I remember, back when I lived in Kentucky, watching news coverage one evening of a midair collision that had occurred that day. The TV news reporter was giving his report on the accident while standing in front of a tied-down Piper Archer at the local airport. The Archer had foam-backed, silver, reflective sunshades in all of its windows — the kind many pilots use to keep the sun from damaging the interiors of airplanes parked outdoors. As the TV reporter solemnly related the known details of the crash, he noted that the pilot of one of the airplanes had been an instrument student practicing maneuvers (the reporter paused and gestured to the blocked Piper windows behind him) “under the hood.”
“What?!” a friend watching with me exclaimed. “You fly airplanes with the windows covered up?”
I’m sure my friend wasn’t the only one watching who was left with that misimpression. (For nonpilot readers, a “hood” is a visor, or set of glasses with partially obscured lenses, that’s worn by student pilots to simulate flight in clouds by restricting the wearer’s vision to the instrument panel. But pilots use a hood only if they have a safety pilot/instructor sitting next to them with a complete and unrestricted view out of the airplane’s windows.)
It’s a familiar tale. In fact, if pilots had a dollar for every time they’ve had to grit their teeth over inaccurate portrayals of aviation in the news, Hollywood movies and other outlets, there would be a lot more expensive airplanes in hangars around the world.
So while there are many other reasons to read the books produced by best-selling author, pilot and sailor Stuart Woods, one of the best is that he not only includes a lot of flying in his novels — he also gets the details right.
Woods was almost 40 years old when he first got interested in flying. He’d just returned to his hometown of Manchester, Georgia, after spending several years living in England and Ireland. He’d gone to London to work in an ad agency and then, after a couple of years, had gone to Ireland and rented a converted barn in County Galway with the idea of sequestering himself away to write the great American novel.
While Woods struggled with colossal writer’s block on the novel, he took up sailing and soon was putting far more energy into his new hobby, except for the couple of days a week he still worked as an advertising writer in Dublin to pay the bills. Then Woods’ grandfather — a storekeeper back in Manchester, Georgia — died and left Woods a bit of money. He used the small inheritance to have his own 30-foot Golden Harp sailboat built, with the idea of competing in the Observer Single-handed Trans-Atlantic Race (OSTAR) — a handicapped race across the Atlantic restricted to solo sailors, regardless of the size of the boat. (One boat in the race was a four-masted schooner that was 236 feet long.)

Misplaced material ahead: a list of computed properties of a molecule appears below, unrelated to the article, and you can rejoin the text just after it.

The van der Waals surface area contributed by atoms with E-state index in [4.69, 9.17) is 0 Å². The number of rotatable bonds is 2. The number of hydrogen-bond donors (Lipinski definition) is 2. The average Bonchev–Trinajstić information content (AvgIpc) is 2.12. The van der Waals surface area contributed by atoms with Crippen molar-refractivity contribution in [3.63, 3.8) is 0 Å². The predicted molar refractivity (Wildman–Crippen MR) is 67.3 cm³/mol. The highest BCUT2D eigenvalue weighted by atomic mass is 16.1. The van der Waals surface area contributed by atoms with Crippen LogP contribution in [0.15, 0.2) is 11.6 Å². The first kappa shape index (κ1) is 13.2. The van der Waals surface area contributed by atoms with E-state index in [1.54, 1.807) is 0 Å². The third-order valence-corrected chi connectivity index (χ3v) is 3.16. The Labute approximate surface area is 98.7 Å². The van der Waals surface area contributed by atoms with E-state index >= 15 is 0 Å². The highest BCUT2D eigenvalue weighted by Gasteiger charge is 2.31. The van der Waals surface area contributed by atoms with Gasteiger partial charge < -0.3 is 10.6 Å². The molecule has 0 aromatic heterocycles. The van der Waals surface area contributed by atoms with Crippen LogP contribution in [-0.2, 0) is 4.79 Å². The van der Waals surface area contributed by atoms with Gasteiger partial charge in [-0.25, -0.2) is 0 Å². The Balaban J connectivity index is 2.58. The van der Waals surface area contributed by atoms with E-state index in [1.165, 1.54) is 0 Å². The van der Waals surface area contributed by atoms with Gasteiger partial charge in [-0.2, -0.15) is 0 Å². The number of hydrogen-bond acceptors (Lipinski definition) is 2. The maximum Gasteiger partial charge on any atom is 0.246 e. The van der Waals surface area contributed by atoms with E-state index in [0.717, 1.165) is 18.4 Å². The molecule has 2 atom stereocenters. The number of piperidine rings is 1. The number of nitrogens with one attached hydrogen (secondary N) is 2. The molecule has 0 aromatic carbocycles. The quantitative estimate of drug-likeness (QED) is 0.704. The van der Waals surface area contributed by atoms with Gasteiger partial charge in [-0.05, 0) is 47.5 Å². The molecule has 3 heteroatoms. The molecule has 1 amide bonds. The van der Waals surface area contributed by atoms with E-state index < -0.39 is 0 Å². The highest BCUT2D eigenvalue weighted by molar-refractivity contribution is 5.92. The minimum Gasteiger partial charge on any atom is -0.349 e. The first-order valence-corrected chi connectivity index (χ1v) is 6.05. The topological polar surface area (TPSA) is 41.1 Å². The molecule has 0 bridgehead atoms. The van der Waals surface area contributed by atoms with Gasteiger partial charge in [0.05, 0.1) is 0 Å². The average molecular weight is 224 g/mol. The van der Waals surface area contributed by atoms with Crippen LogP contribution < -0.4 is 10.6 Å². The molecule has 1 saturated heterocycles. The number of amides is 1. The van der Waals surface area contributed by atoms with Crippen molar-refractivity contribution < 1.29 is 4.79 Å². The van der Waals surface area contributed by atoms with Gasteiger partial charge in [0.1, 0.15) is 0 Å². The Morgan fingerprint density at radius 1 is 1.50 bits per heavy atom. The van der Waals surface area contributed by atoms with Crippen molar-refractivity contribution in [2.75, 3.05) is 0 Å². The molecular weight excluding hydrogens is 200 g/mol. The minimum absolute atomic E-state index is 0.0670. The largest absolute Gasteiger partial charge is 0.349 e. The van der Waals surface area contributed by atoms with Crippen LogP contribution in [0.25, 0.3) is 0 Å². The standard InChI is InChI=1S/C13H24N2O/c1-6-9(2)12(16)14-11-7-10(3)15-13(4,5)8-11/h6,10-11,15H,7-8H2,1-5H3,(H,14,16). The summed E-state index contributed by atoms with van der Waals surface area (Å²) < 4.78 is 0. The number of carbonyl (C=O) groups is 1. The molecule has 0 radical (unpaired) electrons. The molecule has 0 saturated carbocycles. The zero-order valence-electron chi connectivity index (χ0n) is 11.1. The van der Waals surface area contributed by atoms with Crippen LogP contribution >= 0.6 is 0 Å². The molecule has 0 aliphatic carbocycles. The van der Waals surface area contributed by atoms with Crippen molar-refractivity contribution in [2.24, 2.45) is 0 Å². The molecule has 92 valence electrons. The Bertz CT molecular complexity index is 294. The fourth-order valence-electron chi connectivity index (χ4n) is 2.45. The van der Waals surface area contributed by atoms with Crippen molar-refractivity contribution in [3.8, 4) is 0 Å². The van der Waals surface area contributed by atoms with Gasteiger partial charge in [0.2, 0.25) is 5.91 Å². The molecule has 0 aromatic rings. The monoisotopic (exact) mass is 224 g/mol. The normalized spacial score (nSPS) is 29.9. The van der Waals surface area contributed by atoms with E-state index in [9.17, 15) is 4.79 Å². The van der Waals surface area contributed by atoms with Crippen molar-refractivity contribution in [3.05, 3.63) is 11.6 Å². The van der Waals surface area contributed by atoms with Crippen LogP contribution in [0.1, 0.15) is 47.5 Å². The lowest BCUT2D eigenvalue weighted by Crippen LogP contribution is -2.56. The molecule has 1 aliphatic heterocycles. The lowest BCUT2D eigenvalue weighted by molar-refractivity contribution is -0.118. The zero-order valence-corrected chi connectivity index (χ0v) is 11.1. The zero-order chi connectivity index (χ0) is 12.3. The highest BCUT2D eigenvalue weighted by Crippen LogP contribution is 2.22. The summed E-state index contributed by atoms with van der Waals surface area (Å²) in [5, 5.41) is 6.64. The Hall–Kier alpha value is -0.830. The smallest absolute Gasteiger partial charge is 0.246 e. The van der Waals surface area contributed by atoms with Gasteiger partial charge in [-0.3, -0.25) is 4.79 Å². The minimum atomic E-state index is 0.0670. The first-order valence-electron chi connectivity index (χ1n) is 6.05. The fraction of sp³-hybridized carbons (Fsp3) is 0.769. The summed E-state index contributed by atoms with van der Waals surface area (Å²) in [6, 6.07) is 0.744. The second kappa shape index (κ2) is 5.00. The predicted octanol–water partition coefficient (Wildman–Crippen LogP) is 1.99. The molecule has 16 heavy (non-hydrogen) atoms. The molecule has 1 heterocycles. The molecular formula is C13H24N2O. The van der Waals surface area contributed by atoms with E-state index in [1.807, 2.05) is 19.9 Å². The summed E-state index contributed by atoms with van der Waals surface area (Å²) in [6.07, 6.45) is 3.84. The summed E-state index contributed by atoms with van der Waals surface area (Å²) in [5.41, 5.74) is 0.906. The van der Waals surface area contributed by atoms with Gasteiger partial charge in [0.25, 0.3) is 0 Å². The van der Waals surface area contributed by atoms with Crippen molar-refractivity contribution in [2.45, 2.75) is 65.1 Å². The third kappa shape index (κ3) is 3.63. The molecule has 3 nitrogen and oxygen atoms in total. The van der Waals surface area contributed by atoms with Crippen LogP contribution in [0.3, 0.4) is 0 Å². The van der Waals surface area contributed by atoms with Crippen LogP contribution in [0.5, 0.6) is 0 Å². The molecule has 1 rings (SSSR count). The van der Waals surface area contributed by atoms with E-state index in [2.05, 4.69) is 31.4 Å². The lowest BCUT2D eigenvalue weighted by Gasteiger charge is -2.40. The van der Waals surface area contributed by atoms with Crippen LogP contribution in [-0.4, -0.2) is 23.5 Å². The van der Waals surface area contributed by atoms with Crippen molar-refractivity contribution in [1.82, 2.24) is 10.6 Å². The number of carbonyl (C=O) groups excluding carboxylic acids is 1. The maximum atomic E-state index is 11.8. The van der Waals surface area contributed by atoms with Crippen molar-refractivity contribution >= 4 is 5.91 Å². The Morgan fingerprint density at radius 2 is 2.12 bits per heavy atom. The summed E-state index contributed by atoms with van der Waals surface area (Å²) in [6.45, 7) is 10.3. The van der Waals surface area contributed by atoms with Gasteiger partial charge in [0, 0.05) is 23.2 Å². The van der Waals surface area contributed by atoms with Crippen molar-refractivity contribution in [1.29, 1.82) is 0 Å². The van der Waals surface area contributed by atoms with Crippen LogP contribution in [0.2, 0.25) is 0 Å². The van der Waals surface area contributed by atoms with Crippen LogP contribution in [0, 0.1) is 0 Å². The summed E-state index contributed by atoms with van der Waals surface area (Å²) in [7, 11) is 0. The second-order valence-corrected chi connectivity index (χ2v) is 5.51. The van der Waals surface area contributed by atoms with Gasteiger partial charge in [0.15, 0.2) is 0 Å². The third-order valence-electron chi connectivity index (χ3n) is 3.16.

Woods taught himself celestial navigation and racked up the necessary solo ocean sailing experience in other boats while his own was under construction. But he was still a relatively low-time sailor when he departed Plymouth, England, in June 1976 and set sail for Newport, Rhode Island. He endured bad weather and numerous challenges, including the discovery, shortly into the race, that his hull had a serious leak in it, and arrived in Newport 44 days, 19 hours and 14 minutes later, finishing 45th out of a starting field of 125 boats. That race, Woods says, is what gave him the sailing knowledge to write the opening scene of his second novel, White Cargo.
Back in the United States, Stuart Woods returned to Manchester, which is just up the road from Warm Springs, Georgia, where President Franklin D. Roosevelt owned a home, and not far from Plains, Georgia, where Jimmy Carter was busy running a presidential election campaign. A friend suggested that Woods work for Carter’s campaign, so Woods became the “advance” man for Plains — a job that consisted primarily of shuttling reporters and visitors to and from the local motels and airports when they came to town.
The closest airport to Plains was a grass strip called Peterson Field, where a guy had a business restoring and renting small airplanes. Woods would hang out with him while he waited for dignitaries to appear. And sometimes, when the entourage was arriving in Atlanta, the owner would fly Woods there and back in a Cessna 172. Woods accumulated 17 hours in the 172 that way, in the fall of 1976. But while he liked the flying, he had no money for lessons or, as he puts it, “a reason to fly.” It wasn’t until 1985, when Woods was married to an attorney whose firm had bought one of the partners a Cessna 182RG to “cheer him up” after a nasty divorce, that flying came back into Woods’ life. Through his wife, Woods had access to the Cessna and soon began taking lessons in it. He got his instrument rating in the airplane less than six months after he got his private license in it and ended up eventually buying the airplane from the firm.
Stuart Woods flew the 182 for “four or five years” until he got divorced, moved to Santa Fe, New Mexico, and bought a B36TC Bonanza. He flew that airplane for another five years and got a multiengine rating in anticipation of upgrading to a twin-engine Baron. In the end, however, Woods ended up buying a new Piper Malibu, which he flew happily for six years before deciding that he’d like the extra performance a turboprop could offer.
Woods contacted JetProp (formerly Rocket Engineering) in Spokane, Washington, about converting his Malibu to a Jetprop — which would involve replacing the Malibu’s Lycoming 350 hp TIO-540 engine with a flat-rated, 560 shp Pratt & Whitney PT6A-35 engine. As it turns out, the folks at JetProp had an already completed airplane they told Woods he could simply purchase instead, which is what he ended up doing.